The race to create the first production self-driving car began in the early 2010s with many major automakers, including Ford, Audi, Nissan and Toyota, testing driverless systems. A major breakthrough was achieved in 2010, when Audi sent a driverless TT to the top of the Pikes Peak race course in 27 minutes with a top speed of 45 mph. While the numbers are far from overwhelming, the project was successful and proved autonomous cars can become a reality in the near future. Nearly four years later, Audi is back to showcase yet another self-driving car, the RS7 Piloted Driving Concept.
Based on the luxurious and fast RS7 sedan, this self-driving car is packed with the company’s latest technology in terms of orientation devices and on-board networking systems, and is set to debut at racing speed on Germany’s Hockenheimring track. Audi predicts top speeds of up to 149 mph and forces of up to 1.1g under acceleration, two enticing figures for a car that runs without a driver on board.
Updated 10/14/2014: Audi unveiled the official details on its latest project: the Audi RS7 Piloted Driving Concept. Click past the jump for more details.
Click past the jump to read more about the Audi RS7 Piloted Driving Concept.
Audi has unveiled today a new version of the Autonomous Audi TTS Pikes Peak, the car that can drive itself. The new TTS Pikes Peak will make its first high-speed test runs up Pikes Peak in Colorado this fall.
The Autonomous Audi TTS Pikes Peak is based on a street-ready Audi TTS sports car. An Audi TTS was chosen due to its native systems. The drive-by-wire throttle and a semiautomatic DSG gearbox were a good fit with the electronics that allow the car to drive without human input.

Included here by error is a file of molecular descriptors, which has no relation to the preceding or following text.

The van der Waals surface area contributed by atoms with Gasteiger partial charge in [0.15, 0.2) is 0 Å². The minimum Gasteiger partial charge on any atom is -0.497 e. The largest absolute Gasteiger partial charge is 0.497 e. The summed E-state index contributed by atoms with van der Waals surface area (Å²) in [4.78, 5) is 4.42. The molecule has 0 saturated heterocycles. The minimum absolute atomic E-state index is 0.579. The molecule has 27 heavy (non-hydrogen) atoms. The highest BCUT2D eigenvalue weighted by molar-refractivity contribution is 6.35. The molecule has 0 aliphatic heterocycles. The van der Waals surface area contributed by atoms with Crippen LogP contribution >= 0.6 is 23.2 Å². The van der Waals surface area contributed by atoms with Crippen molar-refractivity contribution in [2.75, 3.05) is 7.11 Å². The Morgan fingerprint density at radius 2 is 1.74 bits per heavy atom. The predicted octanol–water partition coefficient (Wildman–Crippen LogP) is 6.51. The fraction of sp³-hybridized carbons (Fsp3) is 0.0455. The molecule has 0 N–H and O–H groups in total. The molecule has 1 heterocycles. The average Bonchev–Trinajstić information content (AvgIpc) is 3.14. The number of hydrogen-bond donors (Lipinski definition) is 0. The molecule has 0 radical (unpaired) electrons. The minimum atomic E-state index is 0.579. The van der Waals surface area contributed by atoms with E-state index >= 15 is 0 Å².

The design of the TTS Pikes Peak was inspired by the rally car themes from the 1980s.
“We were very much inspired by the Pikes Peak race cars,” noted Raul Cenan, Lead Designer on the TTS project. “But there was very different technology used in those cars overall. So we decided to go with more modern elements that were heritage-inspired.“
The hardware added to the TTS is really no different than any laptop computer. The car currently uses two computers in its trunk – one running safety critical algorithms using Oracle’s Real Time Java (Java RTS) and the other running vehicle dynamics algorithms. The two sets of algorithms are what enable the TTS to drive at the limits of handling on a variety of surfaces, speeds and conditions.
The differential GPS system keeps the TTS within two centimeters of its mark on a normal course. Since Pikes Peak is anything, but normal, the research team would like to get that number down to one meter.
The Audi TTS Pikes Peak will also be attempting a Guiness Book of World Record as it makes a land speed attempt at the El Mirage Lake dry-lake bed in southern California or another nearby location in the Fall as well as attempting fastest speed in an autonomous vehicle.
UPDATE 11/19/2010: The Autonomous Audi TTS Pikes Peak has climbed Pikes Peak. Hit the jump for the details!
Video and press release after the jump.
Audi has combined for the first time in a model the start-stop system and the S-tronic dual-clutch transmission. This application will be used for the first time in the Audi A3 1.6 TDI with 105 hp and the 1.4 TFSI with 125 hp.
Thanks to this new technology the Audi A3 TDI will have a fuel economy if 56.00 US mpg and the TFSI version of 44.38 US mpg.
The start-stop system turns the engine off as soon as the vehicle comes to a stop; the engine stays off as long as the driver depresses the brake pedal. As soon as the driver removes their foot from the brake pedal, start-stop turns the engine back on – quietly, conveniently and quickly.
Press release after the jump.
Audi revealed the “Travolution” a concept that will improve traffic infrastructure. The system that was presented today is used at 46 traffic lights in the municipal area of Ingolstadt. In this process, software optimizes the entire network of traffic lights, significantly reducing the duration of stopping times for cars.
An additional part of the project is called “The informed driver.” For this, three traffic lights have been equipped with communications modules that send the time for the next green phase to the car’s on-board computer. Audi has made an Audi A5 and an A6 Avant available as test vehicles for this part of the project. The drivers of these cars are informed through the Audi MMI infotainment system at what speed they should travel in order to drive through the intersection without having to stop.